“Let’s consider this particular project, and this particular backyard,” we wrote in December. “To us, the obvious conclusion is that such a mine does not belong in the backyard of tribal lands and vital watersheds, or in Baxter State Park’s backyard. It’s not the right proposal for the region, especially considering the LUPC’s guidelines related to ‘no undue adverse impact on existing uses or resources,’ and it does not deserve rezoning approval.”

Simply put, this is the wrong project in the wrong place, and this rezoning request should be denied.


Portland Press Herald. February 4, 2024.

Editorial: Important efforts for new Americans stir up old xenophobic tropes

The establishment of a valuable statewide office, among other support, must not be clouded by anti-immigrant untruths and half-truths.

Let’s begin by acknowledging the good.

In January, Maine became the 19th American state to create a statewide office dedicated to the support of immigrants and newcomers to our state.

This is an immensely positive development with dynamic potential for our communities.

As recently as last May, commenting on extensive Press Herald reporting on the plight of asylum seekers striving to find their way in Portland, this editorial board wrote: “In recent times, we have watched the state be permissive or compassionate in spirit but more or less derelict in practice. Maine does not keep tabs on the number of asylum seekers who come into the state, nor does it have anything like a centralized office for the administration of resources to immigrants.”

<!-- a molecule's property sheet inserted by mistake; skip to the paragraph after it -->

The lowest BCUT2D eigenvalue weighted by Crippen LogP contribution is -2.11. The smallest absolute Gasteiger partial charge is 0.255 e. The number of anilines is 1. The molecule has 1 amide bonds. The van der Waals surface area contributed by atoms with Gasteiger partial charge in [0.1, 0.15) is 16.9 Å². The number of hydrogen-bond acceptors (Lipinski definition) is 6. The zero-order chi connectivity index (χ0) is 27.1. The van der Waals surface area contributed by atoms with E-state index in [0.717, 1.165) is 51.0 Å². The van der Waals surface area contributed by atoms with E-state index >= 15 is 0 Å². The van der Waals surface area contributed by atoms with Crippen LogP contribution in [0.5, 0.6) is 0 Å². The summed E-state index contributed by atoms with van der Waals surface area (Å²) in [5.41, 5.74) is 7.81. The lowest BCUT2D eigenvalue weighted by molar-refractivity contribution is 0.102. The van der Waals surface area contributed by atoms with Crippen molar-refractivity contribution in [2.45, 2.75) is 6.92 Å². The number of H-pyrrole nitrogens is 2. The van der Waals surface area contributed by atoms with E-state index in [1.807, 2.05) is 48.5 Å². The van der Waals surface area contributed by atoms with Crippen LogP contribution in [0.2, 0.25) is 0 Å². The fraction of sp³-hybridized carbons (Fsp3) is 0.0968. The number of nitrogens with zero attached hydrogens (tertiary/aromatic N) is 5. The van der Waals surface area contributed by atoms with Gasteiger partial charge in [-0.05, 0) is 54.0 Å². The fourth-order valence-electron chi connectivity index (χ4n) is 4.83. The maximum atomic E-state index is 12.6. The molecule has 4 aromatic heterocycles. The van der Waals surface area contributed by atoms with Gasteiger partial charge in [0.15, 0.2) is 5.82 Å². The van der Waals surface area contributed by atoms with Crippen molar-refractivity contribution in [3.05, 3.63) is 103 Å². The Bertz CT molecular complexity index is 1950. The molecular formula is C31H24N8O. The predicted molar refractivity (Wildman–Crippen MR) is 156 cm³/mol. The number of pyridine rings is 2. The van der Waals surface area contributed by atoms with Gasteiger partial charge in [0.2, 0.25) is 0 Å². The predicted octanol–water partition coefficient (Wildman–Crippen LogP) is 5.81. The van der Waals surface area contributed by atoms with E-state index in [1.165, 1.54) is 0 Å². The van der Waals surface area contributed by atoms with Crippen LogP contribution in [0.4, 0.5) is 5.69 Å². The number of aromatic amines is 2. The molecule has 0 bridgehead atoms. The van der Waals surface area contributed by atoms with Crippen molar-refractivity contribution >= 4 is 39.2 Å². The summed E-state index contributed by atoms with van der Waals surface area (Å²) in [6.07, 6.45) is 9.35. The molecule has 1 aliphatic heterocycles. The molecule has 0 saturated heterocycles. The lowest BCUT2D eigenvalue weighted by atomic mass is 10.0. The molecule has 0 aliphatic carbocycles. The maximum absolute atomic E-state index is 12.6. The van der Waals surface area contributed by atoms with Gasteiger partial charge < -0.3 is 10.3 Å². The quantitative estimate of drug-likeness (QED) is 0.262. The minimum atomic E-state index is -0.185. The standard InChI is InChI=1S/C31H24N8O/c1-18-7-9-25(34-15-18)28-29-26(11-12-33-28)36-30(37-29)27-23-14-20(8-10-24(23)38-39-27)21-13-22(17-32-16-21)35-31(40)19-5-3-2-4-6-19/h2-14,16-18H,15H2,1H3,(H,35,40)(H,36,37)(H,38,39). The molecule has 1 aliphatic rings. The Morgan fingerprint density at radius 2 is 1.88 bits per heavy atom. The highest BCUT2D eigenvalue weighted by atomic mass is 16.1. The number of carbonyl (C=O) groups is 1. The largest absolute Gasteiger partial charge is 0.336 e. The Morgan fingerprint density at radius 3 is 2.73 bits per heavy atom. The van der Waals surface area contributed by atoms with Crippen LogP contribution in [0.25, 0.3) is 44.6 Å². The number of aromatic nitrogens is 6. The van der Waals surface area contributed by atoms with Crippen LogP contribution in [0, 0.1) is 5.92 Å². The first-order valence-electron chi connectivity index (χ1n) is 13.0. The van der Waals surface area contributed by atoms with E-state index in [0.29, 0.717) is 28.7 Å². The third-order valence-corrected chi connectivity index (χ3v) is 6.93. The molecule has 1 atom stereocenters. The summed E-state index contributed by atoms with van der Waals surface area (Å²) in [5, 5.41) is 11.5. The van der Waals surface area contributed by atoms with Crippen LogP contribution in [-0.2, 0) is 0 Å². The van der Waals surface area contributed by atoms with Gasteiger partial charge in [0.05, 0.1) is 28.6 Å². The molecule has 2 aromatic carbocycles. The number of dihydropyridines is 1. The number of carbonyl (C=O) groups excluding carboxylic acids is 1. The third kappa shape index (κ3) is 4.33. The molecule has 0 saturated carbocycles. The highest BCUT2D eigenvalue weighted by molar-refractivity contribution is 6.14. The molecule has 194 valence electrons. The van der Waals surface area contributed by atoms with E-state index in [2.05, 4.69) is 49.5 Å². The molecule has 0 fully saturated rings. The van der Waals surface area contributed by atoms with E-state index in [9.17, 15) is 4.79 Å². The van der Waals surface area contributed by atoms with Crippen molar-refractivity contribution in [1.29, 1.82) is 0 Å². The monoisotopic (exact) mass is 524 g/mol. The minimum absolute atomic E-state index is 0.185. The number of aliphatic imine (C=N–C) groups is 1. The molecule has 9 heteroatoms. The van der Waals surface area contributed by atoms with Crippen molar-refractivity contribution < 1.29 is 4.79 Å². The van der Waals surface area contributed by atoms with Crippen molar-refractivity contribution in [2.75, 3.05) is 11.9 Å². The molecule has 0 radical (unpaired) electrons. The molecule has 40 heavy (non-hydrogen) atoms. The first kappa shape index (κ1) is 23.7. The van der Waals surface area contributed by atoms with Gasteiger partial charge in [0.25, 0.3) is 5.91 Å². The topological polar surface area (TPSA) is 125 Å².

The plan for the Office of New Americans, called for by scores of advocacy, business and education organizations for successive years, was reportedly informed by some 100 outreach meetings and conversations with more than 800 people all across the state.

Its responsibilities are many and serious: to collect, analyze and report on information about Maine’s immigrant population; to simplify pathways for immigrants to achieve education and professional accreditation; to promote the hiring, retention and promotion of eligible immigrant workers by Maine businesses; to support expanded legal services; and to work with all of the other entities – official and unofficial – that already offer support to immigrants, such as federal and municipal bodies, schools, community groups and more.

Done well, this is the beneficial work that will keep on giving.

Integration, the catch-all goal for the work the office will do, can have a chain reaction capable of vivifying Maine’s communities, labor force and economy as a whole.

Attempts to detract from this work, using lazy xenophobic framing and relying heavily on a crippling “us vs. them” mindset tend to be laden down in racism, isolationist misinformation or both.

And there have been many such attempts in the past two weeks alone of people seizing on this commonsense policy development for scaremongering ends.